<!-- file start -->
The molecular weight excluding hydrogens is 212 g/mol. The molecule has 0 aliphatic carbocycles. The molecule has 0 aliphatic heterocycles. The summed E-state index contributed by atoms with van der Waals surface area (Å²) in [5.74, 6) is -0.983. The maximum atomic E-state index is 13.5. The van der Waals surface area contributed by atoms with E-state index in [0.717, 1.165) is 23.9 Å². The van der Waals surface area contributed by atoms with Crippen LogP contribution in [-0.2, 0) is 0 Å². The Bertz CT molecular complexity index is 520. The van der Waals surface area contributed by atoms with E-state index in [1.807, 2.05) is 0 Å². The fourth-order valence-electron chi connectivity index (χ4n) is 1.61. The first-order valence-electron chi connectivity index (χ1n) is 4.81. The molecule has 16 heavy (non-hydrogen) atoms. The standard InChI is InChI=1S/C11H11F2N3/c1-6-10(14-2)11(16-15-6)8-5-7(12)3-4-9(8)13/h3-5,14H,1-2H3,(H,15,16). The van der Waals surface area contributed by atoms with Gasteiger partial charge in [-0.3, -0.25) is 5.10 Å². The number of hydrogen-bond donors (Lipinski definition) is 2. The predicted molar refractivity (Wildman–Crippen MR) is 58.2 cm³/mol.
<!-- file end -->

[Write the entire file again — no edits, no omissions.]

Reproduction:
The molecular weight excluding hydrogens is 212 g/mol. The molecule has 0 aliphatic carbocycles. The molecule has 0 aliphatic heterocycles. The summed E-state index contributed by atoms with van der Waals surface area (Å²) in [5.74, 6) is -0.983. The maximum atomic E-state index is 13.5. The van der Waals surface area contributed by atoms with E-state index in [0.717, 1.165) is 23.9 Å². The van der Waals surface area contributed by atoms with Crippen LogP contribution in [-0.2, 0) is 0 Å². The Bertz CT molecular complexity index is 520. The van der Waals surface area contributed by atoms with E-state index in [1.807, 2.05) is 0 Å². The fourth-order valence-electron chi connectivity index (χ4n) is 1.61. The first-order valence-electron chi connectivity index (χ1n) is 4.81. The molecule has 16 heavy (non-hydrogen) atoms. The standard InChI is InChI=1S/C11H11F2N3/c1-6-10(14-2)11(16-15-6)8-5-7(12)3-4-9(8)13/h3-5,14H,1-2H3,(H,15,16). The van der Waals surface area contributed by atoms with Gasteiger partial charge in [-0.3, -0.25) is 5.10 Å². The number of hydrogen-bond donors (Lipinski definition) is 2. The predicted molar refractivity (Wildman–Crippen MR) is 58.2 cm³/mol.